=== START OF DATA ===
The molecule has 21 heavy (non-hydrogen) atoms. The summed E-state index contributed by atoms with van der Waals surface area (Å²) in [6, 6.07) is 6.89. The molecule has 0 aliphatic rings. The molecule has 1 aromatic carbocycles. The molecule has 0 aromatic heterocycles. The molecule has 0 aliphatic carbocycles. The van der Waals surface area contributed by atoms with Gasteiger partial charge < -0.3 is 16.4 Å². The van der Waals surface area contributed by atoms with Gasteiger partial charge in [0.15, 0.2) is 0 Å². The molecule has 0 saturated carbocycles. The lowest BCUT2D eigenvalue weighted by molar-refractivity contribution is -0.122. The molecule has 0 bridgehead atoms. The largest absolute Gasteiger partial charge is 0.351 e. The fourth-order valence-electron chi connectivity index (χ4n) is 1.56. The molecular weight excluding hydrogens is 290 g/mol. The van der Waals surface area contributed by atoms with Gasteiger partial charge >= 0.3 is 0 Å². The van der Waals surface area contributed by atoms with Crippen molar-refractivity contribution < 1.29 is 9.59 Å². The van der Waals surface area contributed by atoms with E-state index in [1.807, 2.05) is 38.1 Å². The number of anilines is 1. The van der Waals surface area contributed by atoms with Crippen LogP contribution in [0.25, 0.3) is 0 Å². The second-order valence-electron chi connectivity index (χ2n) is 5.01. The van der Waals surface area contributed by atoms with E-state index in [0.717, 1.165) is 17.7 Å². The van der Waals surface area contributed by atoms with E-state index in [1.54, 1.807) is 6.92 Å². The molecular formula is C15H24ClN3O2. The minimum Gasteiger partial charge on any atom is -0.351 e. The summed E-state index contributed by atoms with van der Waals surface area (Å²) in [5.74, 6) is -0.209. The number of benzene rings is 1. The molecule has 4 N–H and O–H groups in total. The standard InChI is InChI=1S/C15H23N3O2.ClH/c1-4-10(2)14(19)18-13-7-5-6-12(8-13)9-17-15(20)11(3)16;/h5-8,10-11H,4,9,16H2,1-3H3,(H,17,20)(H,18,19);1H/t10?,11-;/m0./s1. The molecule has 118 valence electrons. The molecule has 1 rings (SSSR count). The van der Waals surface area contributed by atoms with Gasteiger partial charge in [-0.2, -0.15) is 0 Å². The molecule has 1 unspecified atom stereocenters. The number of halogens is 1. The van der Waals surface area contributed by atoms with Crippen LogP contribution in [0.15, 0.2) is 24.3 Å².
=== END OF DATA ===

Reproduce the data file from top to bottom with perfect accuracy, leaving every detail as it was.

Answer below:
The molecule has 21 heavy (non-hydrogen) atoms. The summed E-state index contributed by atoms with van der Waals surface area (Å²) in [6, 6.07) is 6.89. The molecule has 0 aliphatic rings. The molecule has 1 aromatic carbocycles. The molecule has 0 aromatic heterocycles. The molecule has 0 aliphatic carbocycles. The van der Waals surface area contributed by atoms with Gasteiger partial charge < -0.3 is 16.4 Å². The van der Waals surface area contributed by atoms with Gasteiger partial charge in [0.15, 0.2) is 0 Å². The molecule has 0 saturated carbocycles. The lowest BCUT2D eigenvalue weighted by molar-refractivity contribution is -0.122. The molecule has 0 bridgehead atoms. The largest absolute Gasteiger partial charge is 0.351 e. The fourth-order valence-electron chi connectivity index (χ4n) is 1.56. The molecular weight excluding hydrogens is 290 g/mol. The van der Waals surface area contributed by atoms with Gasteiger partial charge >= 0.3 is 0 Å². The van der Waals surface area contributed by atoms with Crippen molar-refractivity contribution < 1.29 is 9.59 Å². The van der Waals surface area contributed by atoms with E-state index in [1.807, 2.05) is 38.1 Å². The number of anilines is 1. The van der Waals surface area contributed by atoms with Crippen LogP contribution in [0.25, 0.3) is 0 Å². The second-order valence-electron chi connectivity index (χ2n) is 5.01. The van der Waals surface area contributed by atoms with E-state index in [0.717, 1.165) is 17.7 Å². The van der Waals surface area contributed by atoms with E-state index in [1.54, 1.807) is 6.92 Å². The molecular formula is C15H24ClN3O2. The minimum Gasteiger partial charge on any atom is -0.351 e. The summed E-state index contributed by atoms with van der Waals surface area (Å²) in [5.74, 6) is -0.209. The number of benzene rings is 1. The molecule has 4 N–H and O–H groups in total. The standard InChI is InChI=1S/C15H23N3O2.ClH/c1-4-10(2)14(19)18-13-7-5-6-12(8-13)9-17-15(20)11(3)16;/h5-8,10-11H,4,9,16H2,1-3H3,(H,17,20)(H,18,19);1H/t10?,11-;/m0./s1. The molecule has 118 valence electrons. The molecule has 1 rings (SSSR count). The van der Waals surface area contributed by atoms with Gasteiger partial charge in [-0.2, -0.15) is 0 Å². The molecule has 1 unspecified atom stereocenters. The number of halogens is 1. The van der Waals surface area contributed by atoms with Crippen LogP contribution in [0.15, 0.2) is 24.3 Å².